“I love you.”
This three-word phrase from a 5-year-old boy conveys more than just a simple emotion. It’s the culmination of years of hard work by one family and a team of therapists at Marcus Autism Center to help young London learn how to express himself.
Developmental delays or something more serious
London’s mother, Rachel, and his grandmother, Lisa, started to notice some differences with London before he was 2. He wasn’t talking yet, and he’d hold his toys close to his face while playing. He tracked along walls when he walked. Like most families, they held out hope that maybe he was just a late bloomer and that his development would eventually catch up. “You walk that line of denial to a certain point,” Rachel said. At each of London’s yearly check-ups, his pediatrician encouraged them to wait, hinting that he may just be developmentally delayed.
By the time he turned 3 and was still nonverbal, the family knew they had to act. “If doctors had thought there was a chance London might have had cancer, we wouldn’t have waited for more information every year,” Lisa said. So, the family found a developmental pediatrician who accepted insurance and prepared for the visit. London’s family was overwhelmed once the official diagnosis came in.
“The amount of information out there on autism spectrum disorder (ASD) is staggering, and it’s scattered everywhere with a thousand different ways to approach it,” Rachel said. Navigating the world of ASD treatment alone can be emotionally overwhelming, too. “It’s like a dark tunnel, and you’re not sure where it goes, or if there’s a light at the end of it.” Lisa said. “Or even if it’s the right tunnel to follow.”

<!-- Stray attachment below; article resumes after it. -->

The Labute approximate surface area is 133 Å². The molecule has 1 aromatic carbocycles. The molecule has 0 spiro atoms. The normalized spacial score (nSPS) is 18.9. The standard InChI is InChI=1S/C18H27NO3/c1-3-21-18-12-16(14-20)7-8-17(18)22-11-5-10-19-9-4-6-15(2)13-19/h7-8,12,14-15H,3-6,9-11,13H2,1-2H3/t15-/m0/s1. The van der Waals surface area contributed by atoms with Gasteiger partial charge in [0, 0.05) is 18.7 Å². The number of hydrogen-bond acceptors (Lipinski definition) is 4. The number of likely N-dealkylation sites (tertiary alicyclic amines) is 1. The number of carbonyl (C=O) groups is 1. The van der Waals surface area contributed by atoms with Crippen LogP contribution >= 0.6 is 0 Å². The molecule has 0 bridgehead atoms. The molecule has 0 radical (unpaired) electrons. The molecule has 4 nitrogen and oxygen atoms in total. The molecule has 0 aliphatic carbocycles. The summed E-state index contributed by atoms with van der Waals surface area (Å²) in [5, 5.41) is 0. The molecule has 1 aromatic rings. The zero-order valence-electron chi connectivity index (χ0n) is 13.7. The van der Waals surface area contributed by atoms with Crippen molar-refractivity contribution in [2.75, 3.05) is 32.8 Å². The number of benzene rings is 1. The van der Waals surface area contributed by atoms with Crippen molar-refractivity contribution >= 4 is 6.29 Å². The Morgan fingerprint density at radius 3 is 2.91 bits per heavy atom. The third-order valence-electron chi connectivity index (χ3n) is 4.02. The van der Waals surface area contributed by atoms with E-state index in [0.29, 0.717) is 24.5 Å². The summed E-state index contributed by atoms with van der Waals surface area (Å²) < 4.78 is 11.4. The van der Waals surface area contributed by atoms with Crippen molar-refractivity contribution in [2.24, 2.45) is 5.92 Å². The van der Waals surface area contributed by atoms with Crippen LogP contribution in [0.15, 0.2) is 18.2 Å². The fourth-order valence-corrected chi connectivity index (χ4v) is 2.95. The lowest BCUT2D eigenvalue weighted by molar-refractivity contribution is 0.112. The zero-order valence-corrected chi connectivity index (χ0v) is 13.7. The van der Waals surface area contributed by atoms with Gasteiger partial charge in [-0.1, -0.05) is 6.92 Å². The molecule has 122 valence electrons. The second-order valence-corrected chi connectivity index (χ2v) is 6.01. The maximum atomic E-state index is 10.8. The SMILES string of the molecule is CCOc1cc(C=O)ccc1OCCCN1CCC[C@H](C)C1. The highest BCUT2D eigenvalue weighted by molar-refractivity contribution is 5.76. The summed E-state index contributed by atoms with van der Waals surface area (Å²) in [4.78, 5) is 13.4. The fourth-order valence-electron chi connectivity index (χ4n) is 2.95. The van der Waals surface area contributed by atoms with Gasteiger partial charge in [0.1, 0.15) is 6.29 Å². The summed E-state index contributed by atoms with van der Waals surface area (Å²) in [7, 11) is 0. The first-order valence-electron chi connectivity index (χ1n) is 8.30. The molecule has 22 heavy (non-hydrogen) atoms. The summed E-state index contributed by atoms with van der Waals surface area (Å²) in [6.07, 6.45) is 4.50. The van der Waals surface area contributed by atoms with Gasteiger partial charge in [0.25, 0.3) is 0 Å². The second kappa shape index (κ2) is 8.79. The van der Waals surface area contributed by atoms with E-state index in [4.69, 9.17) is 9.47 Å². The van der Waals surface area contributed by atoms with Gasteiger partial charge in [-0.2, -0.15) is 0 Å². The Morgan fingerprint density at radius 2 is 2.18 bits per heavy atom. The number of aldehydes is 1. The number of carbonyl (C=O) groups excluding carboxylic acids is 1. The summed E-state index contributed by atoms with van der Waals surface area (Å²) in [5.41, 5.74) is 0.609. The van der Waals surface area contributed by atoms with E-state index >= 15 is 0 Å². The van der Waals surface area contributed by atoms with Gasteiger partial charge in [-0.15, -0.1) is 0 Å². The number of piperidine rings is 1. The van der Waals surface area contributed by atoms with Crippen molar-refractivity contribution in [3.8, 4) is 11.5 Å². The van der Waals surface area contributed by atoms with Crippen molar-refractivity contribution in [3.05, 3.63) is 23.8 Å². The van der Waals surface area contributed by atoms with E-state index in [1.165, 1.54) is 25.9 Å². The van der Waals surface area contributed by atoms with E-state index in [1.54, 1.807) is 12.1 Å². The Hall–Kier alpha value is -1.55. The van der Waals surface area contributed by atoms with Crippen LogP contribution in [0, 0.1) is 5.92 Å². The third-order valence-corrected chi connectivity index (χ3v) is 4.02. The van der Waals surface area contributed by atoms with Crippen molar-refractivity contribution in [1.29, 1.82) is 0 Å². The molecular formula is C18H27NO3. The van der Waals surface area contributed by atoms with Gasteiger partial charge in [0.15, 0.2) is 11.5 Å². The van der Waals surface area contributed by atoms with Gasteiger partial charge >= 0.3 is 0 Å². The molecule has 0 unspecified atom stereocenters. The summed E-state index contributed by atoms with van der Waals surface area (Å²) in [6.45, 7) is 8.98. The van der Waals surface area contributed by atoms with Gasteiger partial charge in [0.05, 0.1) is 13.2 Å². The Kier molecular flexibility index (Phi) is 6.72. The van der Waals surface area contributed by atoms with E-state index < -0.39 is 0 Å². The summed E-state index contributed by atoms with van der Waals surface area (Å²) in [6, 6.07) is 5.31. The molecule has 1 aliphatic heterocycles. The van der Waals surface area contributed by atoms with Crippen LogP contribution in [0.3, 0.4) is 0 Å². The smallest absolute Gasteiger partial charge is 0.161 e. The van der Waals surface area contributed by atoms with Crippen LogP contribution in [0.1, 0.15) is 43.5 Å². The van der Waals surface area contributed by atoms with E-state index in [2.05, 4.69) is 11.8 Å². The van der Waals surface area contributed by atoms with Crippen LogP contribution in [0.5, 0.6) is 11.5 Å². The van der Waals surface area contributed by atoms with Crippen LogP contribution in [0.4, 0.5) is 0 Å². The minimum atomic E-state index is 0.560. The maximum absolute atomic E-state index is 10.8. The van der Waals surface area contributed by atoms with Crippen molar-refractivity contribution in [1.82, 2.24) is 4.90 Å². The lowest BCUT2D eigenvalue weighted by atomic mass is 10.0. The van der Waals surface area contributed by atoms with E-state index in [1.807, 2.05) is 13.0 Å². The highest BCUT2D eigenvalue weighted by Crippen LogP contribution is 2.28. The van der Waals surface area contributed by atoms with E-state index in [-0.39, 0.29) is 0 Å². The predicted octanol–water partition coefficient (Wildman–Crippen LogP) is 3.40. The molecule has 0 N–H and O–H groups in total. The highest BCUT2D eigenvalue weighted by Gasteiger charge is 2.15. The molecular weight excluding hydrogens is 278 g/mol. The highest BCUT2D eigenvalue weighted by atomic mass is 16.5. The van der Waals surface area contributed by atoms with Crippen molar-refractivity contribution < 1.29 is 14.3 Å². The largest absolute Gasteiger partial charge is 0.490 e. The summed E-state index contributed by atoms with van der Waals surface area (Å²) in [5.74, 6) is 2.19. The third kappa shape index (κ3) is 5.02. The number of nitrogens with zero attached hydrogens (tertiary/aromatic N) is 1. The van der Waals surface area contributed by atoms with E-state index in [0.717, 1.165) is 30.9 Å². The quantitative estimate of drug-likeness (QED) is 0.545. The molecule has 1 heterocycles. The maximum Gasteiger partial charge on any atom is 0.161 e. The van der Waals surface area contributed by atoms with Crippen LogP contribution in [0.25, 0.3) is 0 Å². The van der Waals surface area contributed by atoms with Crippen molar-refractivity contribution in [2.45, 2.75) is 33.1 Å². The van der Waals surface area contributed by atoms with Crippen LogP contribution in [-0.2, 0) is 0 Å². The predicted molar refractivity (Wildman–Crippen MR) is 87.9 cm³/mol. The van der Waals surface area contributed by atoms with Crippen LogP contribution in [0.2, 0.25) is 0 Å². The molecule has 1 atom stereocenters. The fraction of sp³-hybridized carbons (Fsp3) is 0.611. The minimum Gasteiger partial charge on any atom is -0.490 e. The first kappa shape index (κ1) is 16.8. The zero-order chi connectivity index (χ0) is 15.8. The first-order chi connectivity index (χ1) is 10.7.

Before starting at Marcus Autism Center, London communicated little and was content to play quietly by himself. “You’d have to get down and enter his world to see what he was understanding,” Rachel said. By this time, London could use just five words.
Getting specialized autism treatment
London’s first experience at Marcus Autism Center was in the Feeding Program. Children with autism often experience difficulties with tasting, swallowing and selecting food. The program implemented a scientific-based process to help with introducing new foods. London was a quick learner, and the staff made breakthroughs in helping ease him into the textures of different fruits. He eats almost everything now and has a special love for apples.